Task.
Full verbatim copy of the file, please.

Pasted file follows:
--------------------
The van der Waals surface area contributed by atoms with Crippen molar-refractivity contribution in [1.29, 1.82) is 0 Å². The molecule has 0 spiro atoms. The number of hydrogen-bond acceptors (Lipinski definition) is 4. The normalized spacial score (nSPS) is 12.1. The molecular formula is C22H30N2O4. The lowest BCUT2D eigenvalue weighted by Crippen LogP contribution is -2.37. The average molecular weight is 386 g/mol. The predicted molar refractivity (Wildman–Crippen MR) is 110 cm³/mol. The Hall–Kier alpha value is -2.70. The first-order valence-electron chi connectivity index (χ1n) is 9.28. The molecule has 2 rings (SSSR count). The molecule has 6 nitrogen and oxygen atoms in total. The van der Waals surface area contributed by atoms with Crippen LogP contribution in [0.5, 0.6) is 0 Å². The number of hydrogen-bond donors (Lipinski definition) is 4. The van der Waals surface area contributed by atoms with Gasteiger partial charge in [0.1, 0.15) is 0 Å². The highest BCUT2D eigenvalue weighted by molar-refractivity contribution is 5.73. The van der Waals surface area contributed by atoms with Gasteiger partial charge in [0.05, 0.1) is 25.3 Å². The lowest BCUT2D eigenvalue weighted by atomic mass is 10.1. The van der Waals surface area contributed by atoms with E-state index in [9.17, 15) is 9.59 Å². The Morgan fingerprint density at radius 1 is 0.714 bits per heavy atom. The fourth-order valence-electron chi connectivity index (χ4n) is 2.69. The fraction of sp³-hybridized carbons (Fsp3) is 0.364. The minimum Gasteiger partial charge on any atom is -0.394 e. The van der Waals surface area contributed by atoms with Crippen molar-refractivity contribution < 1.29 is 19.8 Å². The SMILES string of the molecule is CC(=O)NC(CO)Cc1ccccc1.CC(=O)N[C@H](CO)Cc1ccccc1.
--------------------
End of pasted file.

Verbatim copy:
The van der Waals surface area contributed by atoms with Crippen molar-refractivity contribution in [1.29, 1.82) is 0 Å². The molecule has 0 spiro atoms. The number of hydrogen-bond acceptors (Lipinski definition) is 4. The normalized spacial score (nSPS) is 12.1. The molecular formula is C22H30N2O4. The lowest BCUT2D eigenvalue weighted by Crippen LogP contribution is -2.37. The average molecular weight is 386 g/mol. The predicted molar refractivity (Wildman–Crippen MR) is 110 cm³/mol. The Hall–Kier alpha value is -2.70. The first-order valence-electron chi connectivity index (χ1n) is 9.28. The molecule has 2 rings (SSSR count). The molecule has 6 nitrogen and oxygen atoms in total. The van der Waals surface area contributed by atoms with Crippen LogP contribution in [0.5, 0.6) is 0 Å². The number of hydrogen-bond donors (Lipinski definition) is 4. The van der Waals surface area contributed by atoms with Gasteiger partial charge in [0.1, 0.15) is 0 Å². The highest BCUT2D eigenvalue weighted by molar-refractivity contribution is 5.73. The van der Waals surface area contributed by atoms with Gasteiger partial charge in [0.05, 0.1) is 25.3 Å². The lowest BCUT2D eigenvalue weighted by atomic mass is 10.1. The van der Waals surface area contributed by atoms with E-state index in [9.17, 15) is 9.59 Å². The Morgan fingerprint density at radius 1 is 0.714 bits per heavy atom. The fourth-order valence-electron chi connectivity index (χ4n) is 2.69. The fraction of sp³-hybridized carbons (Fsp3) is 0.364. The minimum Gasteiger partial charge on any atom is -0.394 e. The van der Waals surface area contributed by atoms with Crippen molar-refractivity contribution < 1.29 is 19.8 Å². The SMILES string of the molecule is CC(=O)NC(CO)Cc1ccccc1.CC(=O)N[C@H](CO)Cc1ccccc1.